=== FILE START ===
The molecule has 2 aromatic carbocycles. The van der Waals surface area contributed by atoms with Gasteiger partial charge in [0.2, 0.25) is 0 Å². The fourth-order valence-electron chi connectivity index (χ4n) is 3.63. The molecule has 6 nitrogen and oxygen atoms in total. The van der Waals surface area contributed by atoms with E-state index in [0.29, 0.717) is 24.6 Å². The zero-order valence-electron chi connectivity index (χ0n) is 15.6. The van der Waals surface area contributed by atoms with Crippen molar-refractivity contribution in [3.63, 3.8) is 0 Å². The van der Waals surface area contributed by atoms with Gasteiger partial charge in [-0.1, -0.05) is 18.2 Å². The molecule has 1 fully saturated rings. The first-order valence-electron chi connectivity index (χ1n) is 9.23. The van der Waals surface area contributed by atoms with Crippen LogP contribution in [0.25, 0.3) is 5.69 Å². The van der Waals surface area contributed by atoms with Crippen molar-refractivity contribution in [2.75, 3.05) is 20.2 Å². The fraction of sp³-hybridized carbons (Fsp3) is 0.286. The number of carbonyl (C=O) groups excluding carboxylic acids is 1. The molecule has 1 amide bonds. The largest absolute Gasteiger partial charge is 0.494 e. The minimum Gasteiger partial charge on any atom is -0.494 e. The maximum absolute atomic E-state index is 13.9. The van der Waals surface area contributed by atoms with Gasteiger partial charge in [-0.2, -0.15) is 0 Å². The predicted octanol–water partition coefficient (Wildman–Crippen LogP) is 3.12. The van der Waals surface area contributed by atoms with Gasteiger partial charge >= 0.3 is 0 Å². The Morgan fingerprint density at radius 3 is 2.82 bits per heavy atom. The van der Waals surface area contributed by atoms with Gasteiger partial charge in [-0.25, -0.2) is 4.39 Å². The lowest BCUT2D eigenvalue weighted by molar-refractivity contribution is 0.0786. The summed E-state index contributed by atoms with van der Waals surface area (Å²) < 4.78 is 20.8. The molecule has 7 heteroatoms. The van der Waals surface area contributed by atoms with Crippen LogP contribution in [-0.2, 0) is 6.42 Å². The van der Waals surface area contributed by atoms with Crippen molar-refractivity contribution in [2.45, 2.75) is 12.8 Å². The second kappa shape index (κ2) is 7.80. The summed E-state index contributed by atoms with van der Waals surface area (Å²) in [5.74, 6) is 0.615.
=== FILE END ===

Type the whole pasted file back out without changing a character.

The molecule has 2 aromatic carbocycles. The van der Waals surface area contributed by atoms with Gasteiger partial charge in [0.2, 0.25) is 0 Å². The fourth-order valence-electron chi connectivity index (χ4n) is 3.63. The molecule has 6 nitrogen and oxygen atoms in total. The van der Waals surface area contributed by atoms with E-state index in [0.29, 0.717) is 24.6 Å². The zero-order valence-electron chi connectivity index (χ0n) is 15.6. The van der Waals surface area contributed by atoms with Crippen molar-refractivity contribution in [3.63, 3.8) is 0 Å². The van der Waals surface area contributed by atoms with Gasteiger partial charge in [-0.1, -0.05) is 18.2 Å². The molecule has 1 fully saturated rings. The first-order valence-electron chi connectivity index (χ1n) is 9.23. The van der Waals surface area contributed by atoms with Crippen LogP contribution in [0.25, 0.3) is 5.69 Å². The van der Waals surface area contributed by atoms with Crippen molar-refractivity contribution in [2.75, 3.05) is 20.2 Å². The fraction of sp³-hybridized carbons (Fsp3) is 0.286. The number of carbonyl (C=O) groups excluding carboxylic acids is 1. The molecule has 1 amide bonds. The largest absolute Gasteiger partial charge is 0.494 e. The minimum Gasteiger partial charge on any atom is -0.494 e. The maximum absolute atomic E-state index is 13.9. The van der Waals surface area contributed by atoms with Gasteiger partial charge in [-0.2, -0.15) is 0 Å². The predicted octanol–water partition coefficient (Wildman–Crippen LogP) is 3.12. The van der Waals surface area contributed by atoms with Gasteiger partial charge >= 0.3 is 0 Å². The Morgan fingerprint density at radius 3 is 2.82 bits per heavy atom. The van der Waals surface area contributed by atoms with Gasteiger partial charge in [-0.25, -0.2) is 4.39 Å². The lowest BCUT2D eigenvalue weighted by molar-refractivity contribution is 0.0786. The summed E-state index contributed by atoms with van der Waals surface area (Å²) < 4.78 is 20.8. The molecule has 7 heteroatoms. The van der Waals surface area contributed by atoms with Crippen LogP contribution in [-0.2, 0) is 6.42 Å². The van der Waals surface area contributed by atoms with Crippen molar-refractivity contribution in [2.45, 2.75) is 12.8 Å². The second kappa shape index (κ2) is 7.80. The summed E-state index contributed by atoms with van der Waals surface area (Å²) in [5.74, 6) is 0.615.